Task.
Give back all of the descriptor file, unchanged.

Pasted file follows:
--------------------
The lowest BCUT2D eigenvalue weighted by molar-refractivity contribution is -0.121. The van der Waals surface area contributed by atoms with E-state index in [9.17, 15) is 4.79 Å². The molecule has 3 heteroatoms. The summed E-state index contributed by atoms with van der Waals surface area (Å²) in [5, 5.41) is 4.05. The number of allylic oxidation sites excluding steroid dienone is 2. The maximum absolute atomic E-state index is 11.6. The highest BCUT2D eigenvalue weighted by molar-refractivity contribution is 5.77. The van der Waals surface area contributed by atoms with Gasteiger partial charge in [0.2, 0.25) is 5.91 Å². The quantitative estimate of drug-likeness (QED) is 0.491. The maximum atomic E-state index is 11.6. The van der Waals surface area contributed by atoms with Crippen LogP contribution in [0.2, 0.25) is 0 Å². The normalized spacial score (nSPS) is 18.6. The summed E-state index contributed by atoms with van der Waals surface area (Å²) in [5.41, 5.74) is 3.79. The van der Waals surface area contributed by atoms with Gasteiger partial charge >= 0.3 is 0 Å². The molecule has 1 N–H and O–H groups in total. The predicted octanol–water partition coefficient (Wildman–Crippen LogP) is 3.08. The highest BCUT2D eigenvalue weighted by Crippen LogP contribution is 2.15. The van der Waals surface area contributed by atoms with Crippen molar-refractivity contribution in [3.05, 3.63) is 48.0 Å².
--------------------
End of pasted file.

The lowest BCUT2D eigenvalue weighted by molar-refractivity contribution is -0.121. The van der Waals surface area contributed by atoms with E-state index in [9.17, 15) is 4.79 Å². The molecule has 3 heteroatoms. The summed E-state index contributed by atoms with van der Waals surface area (Å²) in [5, 5.41) is 4.05. The number of allylic oxidation sites excluding steroid dienone is 2. The maximum absolute atomic E-state index is 11.6. The highest BCUT2D eigenvalue weighted by molar-refractivity contribution is 5.77. The van der Waals surface area contributed by atoms with Gasteiger partial charge in [0.2, 0.25) is 5.91 Å². The quantitative estimate of drug-likeness (QED) is 0.491. The maximum atomic E-state index is 11.6. The van der Waals surface area contributed by atoms with Crippen LogP contribution in [0.2, 0.25) is 0 Å². The normalized spacial score (nSPS) is 18.6. The summed E-state index contributed by atoms with van der Waals surface area (Å²) in [5.41, 5.74) is 3.79. The van der Waals surface area contributed by atoms with Gasteiger partial charge >= 0.3 is 0 Å². The molecule has 1 N–H and O–H groups in total. The predicted octanol–water partition coefficient (Wildman–Crippen LogP) is 3.08. The highest BCUT2D eigenvalue weighted by Crippen LogP contribution is 2.15. The van der Waals surface area contributed by atoms with Crippen molar-refractivity contribution in [3.05, 3.63) is 48.0 Å².